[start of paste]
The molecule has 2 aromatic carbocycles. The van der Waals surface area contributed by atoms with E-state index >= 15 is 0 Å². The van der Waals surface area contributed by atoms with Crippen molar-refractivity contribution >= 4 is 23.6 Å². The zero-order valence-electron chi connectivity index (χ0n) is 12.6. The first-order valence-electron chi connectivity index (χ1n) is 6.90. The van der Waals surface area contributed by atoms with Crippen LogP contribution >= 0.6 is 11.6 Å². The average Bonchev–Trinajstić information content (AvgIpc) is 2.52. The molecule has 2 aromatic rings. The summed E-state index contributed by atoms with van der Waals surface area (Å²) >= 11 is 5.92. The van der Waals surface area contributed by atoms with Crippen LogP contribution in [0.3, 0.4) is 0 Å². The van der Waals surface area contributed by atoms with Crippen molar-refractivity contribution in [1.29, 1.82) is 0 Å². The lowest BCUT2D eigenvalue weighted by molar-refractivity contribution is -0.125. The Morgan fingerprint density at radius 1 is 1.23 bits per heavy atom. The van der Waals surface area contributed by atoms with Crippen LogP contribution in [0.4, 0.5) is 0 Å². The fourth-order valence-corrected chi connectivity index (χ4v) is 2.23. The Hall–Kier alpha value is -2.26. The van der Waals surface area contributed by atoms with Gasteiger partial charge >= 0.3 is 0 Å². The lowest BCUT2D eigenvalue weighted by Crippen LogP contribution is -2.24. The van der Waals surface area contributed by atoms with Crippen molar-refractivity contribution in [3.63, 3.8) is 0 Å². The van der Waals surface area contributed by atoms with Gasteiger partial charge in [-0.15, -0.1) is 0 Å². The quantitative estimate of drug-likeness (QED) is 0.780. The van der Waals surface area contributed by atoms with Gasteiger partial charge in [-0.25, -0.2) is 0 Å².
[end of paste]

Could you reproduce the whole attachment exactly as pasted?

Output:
The molecule has 2 aromatic carbocycles. The van der Waals surface area contributed by atoms with E-state index >= 15 is 0 Å². The van der Waals surface area contributed by atoms with Crippen molar-refractivity contribution >= 4 is 23.6 Å². The zero-order valence-electron chi connectivity index (χ0n) is 12.6. The first-order valence-electron chi connectivity index (χ1n) is 6.90. The van der Waals surface area contributed by atoms with Crippen LogP contribution >= 0.6 is 11.6 Å². The average Bonchev–Trinajstić information content (AvgIpc) is 2.52. The molecule has 2 aromatic rings. The summed E-state index contributed by atoms with van der Waals surface area (Å²) >= 11 is 5.92. The van der Waals surface area contributed by atoms with Crippen LogP contribution in [0.3, 0.4) is 0 Å². The van der Waals surface area contributed by atoms with Crippen molar-refractivity contribution in [1.29, 1.82) is 0 Å². The lowest BCUT2D eigenvalue weighted by molar-refractivity contribution is -0.125. The Morgan fingerprint density at radius 1 is 1.23 bits per heavy atom. The van der Waals surface area contributed by atoms with Crippen LogP contribution in [0.4, 0.5) is 0 Å². The fourth-order valence-corrected chi connectivity index (χ4v) is 2.23. The Hall–Kier alpha value is -2.26. The van der Waals surface area contributed by atoms with Gasteiger partial charge >= 0.3 is 0 Å². The lowest BCUT2D eigenvalue weighted by Crippen LogP contribution is -2.24. The van der Waals surface area contributed by atoms with Crippen molar-refractivity contribution in [3.63, 3.8) is 0 Å². The van der Waals surface area contributed by atoms with Gasteiger partial charge in [-0.15, -0.1) is 0 Å². The quantitative estimate of drug-likeness (QED) is 0.780. The van der Waals surface area contributed by atoms with Gasteiger partial charge in [-0.25, -0.2) is 0 Å².